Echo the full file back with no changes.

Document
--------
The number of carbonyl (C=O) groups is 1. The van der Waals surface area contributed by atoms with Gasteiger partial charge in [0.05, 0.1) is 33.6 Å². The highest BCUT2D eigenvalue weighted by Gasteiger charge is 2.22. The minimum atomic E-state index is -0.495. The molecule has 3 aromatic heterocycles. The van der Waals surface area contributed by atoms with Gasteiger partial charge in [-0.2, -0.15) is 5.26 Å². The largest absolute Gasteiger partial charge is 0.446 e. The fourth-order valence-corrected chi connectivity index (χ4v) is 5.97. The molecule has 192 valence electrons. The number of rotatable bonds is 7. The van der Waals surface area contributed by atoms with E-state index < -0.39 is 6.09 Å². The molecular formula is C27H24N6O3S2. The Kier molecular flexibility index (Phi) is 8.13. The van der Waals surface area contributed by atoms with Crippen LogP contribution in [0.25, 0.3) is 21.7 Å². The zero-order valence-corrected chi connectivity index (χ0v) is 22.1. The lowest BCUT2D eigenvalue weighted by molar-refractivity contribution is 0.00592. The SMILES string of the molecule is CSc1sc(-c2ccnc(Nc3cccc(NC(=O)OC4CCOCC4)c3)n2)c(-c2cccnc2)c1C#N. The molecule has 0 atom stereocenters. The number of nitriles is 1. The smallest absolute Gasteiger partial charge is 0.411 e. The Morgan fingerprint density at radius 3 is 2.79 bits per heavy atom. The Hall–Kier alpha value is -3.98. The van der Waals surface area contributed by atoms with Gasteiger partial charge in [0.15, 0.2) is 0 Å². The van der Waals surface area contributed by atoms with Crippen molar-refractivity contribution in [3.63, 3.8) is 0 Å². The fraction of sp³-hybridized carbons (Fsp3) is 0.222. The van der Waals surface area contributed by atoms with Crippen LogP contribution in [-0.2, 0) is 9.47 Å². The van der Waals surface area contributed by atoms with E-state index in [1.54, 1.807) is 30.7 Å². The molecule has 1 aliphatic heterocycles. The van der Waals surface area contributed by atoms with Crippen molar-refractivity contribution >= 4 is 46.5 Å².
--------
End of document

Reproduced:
The number of carbonyl (C=O) groups is 1. The van der Waals surface area contributed by atoms with Gasteiger partial charge in [0.05, 0.1) is 33.6 Å². The highest BCUT2D eigenvalue weighted by Gasteiger charge is 2.22. The minimum atomic E-state index is -0.495. The molecule has 3 aromatic heterocycles. The van der Waals surface area contributed by atoms with Gasteiger partial charge in [-0.2, -0.15) is 5.26 Å². The largest absolute Gasteiger partial charge is 0.446 e. The fourth-order valence-corrected chi connectivity index (χ4v) is 5.97. The molecule has 192 valence electrons. The number of rotatable bonds is 7. The van der Waals surface area contributed by atoms with E-state index < -0.39 is 6.09 Å². The molecular formula is C27H24N6O3S2. The Kier molecular flexibility index (Phi) is 8.13. The van der Waals surface area contributed by atoms with Crippen LogP contribution in [0.25, 0.3) is 21.7 Å². The zero-order valence-corrected chi connectivity index (χ0v) is 22.1. The lowest BCUT2D eigenvalue weighted by molar-refractivity contribution is 0.00592. The SMILES string of the molecule is CSc1sc(-c2ccnc(Nc3cccc(NC(=O)OC4CCOCC4)c3)n2)c(-c2cccnc2)c1C#N. The molecule has 0 atom stereocenters. The number of nitriles is 1. The smallest absolute Gasteiger partial charge is 0.411 e. The Morgan fingerprint density at radius 3 is 2.79 bits per heavy atom. The Hall–Kier alpha value is -3.98. The van der Waals surface area contributed by atoms with Gasteiger partial charge in [0.15, 0.2) is 0 Å². The van der Waals surface area contributed by atoms with Crippen molar-refractivity contribution in [3.63, 3.8) is 0 Å². The fraction of sp³-hybridized carbons (Fsp3) is 0.222. The van der Waals surface area contributed by atoms with Crippen LogP contribution in [-0.2, 0) is 9.47 Å². The van der Waals surface area contributed by atoms with E-state index in [1.54, 1.807) is 30.7 Å². The molecule has 1 aliphatic heterocycles. The van der Waals surface area contributed by atoms with Crippen molar-refractivity contribution >= 4 is 46.5 Å².